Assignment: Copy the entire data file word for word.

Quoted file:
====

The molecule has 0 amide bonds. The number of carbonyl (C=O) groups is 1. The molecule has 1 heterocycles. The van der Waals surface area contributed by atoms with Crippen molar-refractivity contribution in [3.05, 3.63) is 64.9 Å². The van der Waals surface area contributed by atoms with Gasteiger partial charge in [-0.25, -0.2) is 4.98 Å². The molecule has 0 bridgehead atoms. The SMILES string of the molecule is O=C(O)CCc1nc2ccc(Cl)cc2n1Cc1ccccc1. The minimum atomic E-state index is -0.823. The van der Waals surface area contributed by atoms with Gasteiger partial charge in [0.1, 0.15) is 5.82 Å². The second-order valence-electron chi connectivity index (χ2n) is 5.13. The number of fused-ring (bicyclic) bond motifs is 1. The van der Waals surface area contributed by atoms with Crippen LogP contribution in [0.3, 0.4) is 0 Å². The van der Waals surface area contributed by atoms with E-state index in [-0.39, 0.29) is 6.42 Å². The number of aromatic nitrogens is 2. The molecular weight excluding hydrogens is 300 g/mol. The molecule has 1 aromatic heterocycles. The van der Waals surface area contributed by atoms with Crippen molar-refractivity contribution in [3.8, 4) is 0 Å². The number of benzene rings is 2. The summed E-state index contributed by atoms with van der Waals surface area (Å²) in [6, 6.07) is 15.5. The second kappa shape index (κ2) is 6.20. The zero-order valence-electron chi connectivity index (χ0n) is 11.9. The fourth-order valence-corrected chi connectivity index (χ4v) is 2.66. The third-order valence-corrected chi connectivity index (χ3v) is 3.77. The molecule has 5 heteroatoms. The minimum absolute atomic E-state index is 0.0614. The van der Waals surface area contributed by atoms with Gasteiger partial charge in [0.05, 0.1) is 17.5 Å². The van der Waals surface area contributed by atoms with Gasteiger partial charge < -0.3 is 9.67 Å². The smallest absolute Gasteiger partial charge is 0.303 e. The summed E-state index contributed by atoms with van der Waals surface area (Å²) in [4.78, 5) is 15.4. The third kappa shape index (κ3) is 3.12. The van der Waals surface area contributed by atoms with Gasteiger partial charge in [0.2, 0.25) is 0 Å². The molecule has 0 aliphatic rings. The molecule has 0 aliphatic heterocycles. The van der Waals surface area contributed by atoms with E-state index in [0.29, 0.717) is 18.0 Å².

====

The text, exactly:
The molecule has 0 amide bonds. The number of carbonyl (C=O) groups is 1. The molecule has 1 heterocycles. The van der Waals surface area contributed by atoms with Crippen molar-refractivity contribution in [3.05, 3.63) is 64.9 Å². The van der Waals surface area contributed by atoms with Gasteiger partial charge in [-0.25, -0.2) is 4.98 Å². The molecule has 0 bridgehead atoms. The SMILES string of the molecule is O=C(O)CCc1nc2ccc(Cl)cc2n1Cc1ccccc1. The minimum atomic E-state index is -0.823. The van der Waals surface area contributed by atoms with Gasteiger partial charge in [0.1, 0.15) is 5.82 Å². The second-order valence-electron chi connectivity index (χ2n) is 5.13. The number of fused-ring (bicyclic) bond motifs is 1. The van der Waals surface area contributed by atoms with Crippen LogP contribution in [0.3, 0.4) is 0 Å². The van der Waals surface area contributed by atoms with E-state index in [-0.39, 0.29) is 6.42 Å². The number of aromatic nitrogens is 2. The molecular weight excluding hydrogens is 300 g/mol. The molecule has 1 aromatic heterocycles. The van der Waals surface area contributed by atoms with Crippen molar-refractivity contribution in [3.8, 4) is 0 Å². The number of benzene rings is 2. The summed E-state index contributed by atoms with van der Waals surface area (Å²) in [6, 6.07) is 15.5. The second kappa shape index (κ2) is 6.20. The zero-order valence-electron chi connectivity index (χ0n) is 11.9. The fourth-order valence-corrected chi connectivity index (χ4v) is 2.66. The third-order valence-corrected chi connectivity index (χ3v) is 3.77. The molecule has 5 heteroatoms. The minimum absolute atomic E-state index is 0.0614. The van der Waals surface area contributed by atoms with Gasteiger partial charge in [0.05, 0.1) is 17.5 Å². The van der Waals surface area contributed by atoms with Gasteiger partial charge < -0.3 is 9.67 Å². The smallest absolute Gasteiger partial charge is 0.303 e. The summed E-state index contributed by atoms with van der Waals surface area (Å²) in [4.78, 5) is 15.4. The third kappa shape index (κ3) is 3.12. The van der Waals surface area contributed by atoms with Gasteiger partial charge in [0.2, 0.25) is 0 Å². The molecule has 0 aliphatic rings. The molecule has 0 aliphatic heterocycles. The van der Waals surface area contributed by atoms with E-state index in [0.29, 0.717) is 18.0 Å².